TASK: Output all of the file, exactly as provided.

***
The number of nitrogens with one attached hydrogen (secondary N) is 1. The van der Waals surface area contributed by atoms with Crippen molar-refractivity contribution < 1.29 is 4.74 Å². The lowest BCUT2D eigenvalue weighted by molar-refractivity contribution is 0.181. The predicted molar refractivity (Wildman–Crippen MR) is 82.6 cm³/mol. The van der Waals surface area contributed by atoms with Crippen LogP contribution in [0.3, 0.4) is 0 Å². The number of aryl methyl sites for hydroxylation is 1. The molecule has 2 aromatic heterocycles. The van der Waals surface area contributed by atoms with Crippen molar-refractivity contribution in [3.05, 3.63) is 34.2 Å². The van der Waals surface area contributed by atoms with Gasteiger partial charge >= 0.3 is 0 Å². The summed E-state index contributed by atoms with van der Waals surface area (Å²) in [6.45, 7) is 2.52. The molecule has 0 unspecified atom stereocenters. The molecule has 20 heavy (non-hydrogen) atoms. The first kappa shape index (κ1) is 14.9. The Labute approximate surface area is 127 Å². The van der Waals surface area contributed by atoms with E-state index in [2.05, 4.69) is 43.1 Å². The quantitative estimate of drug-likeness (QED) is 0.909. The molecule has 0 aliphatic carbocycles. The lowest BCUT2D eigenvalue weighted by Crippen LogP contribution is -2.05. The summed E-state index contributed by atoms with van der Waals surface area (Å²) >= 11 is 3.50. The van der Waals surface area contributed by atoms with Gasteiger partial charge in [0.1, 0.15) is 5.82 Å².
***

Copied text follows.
The number of nitrogens with one attached hydrogen (secondary N) is 1. The van der Waals surface area contributed by atoms with Crippen molar-refractivity contribution < 1.29 is 4.74 Å². The lowest BCUT2D eigenvalue weighted by molar-refractivity contribution is 0.181. The predicted molar refractivity (Wildman–Crippen MR) is 82.6 cm³/mol. The van der Waals surface area contributed by atoms with Crippen LogP contribution in [0.3, 0.4) is 0 Å². The number of aryl methyl sites for hydroxylation is 1. The molecule has 2 aromatic heterocycles. The van der Waals surface area contributed by atoms with Crippen molar-refractivity contribution in [3.05, 3.63) is 34.2 Å². The van der Waals surface area contributed by atoms with Gasteiger partial charge >= 0.3 is 0 Å². The summed E-state index contributed by atoms with van der Waals surface area (Å²) in [6.45, 7) is 2.52. The molecule has 0 unspecified atom stereocenters. The molecule has 20 heavy (non-hydrogen) atoms. The first kappa shape index (κ1) is 14.9. The Labute approximate surface area is 127 Å². The van der Waals surface area contributed by atoms with E-state index in [2.05, 4.69) is 43.1 Å². The quantitative estimate of drug-likeness (QED) is 0.909. The molecule has 0 aliphatic carbocycles. The lowest BCUT2D eigenvalue weighted by Crippen LogP contribution is -2.05. The summed E-state index contributed by atoms with van der Waals surface area (Å²) >= 11 is 3.50. The van der Waals surface area contributed by atoms with Gasteiger partial charge in [0.1, 0.15) is 5.82 Å².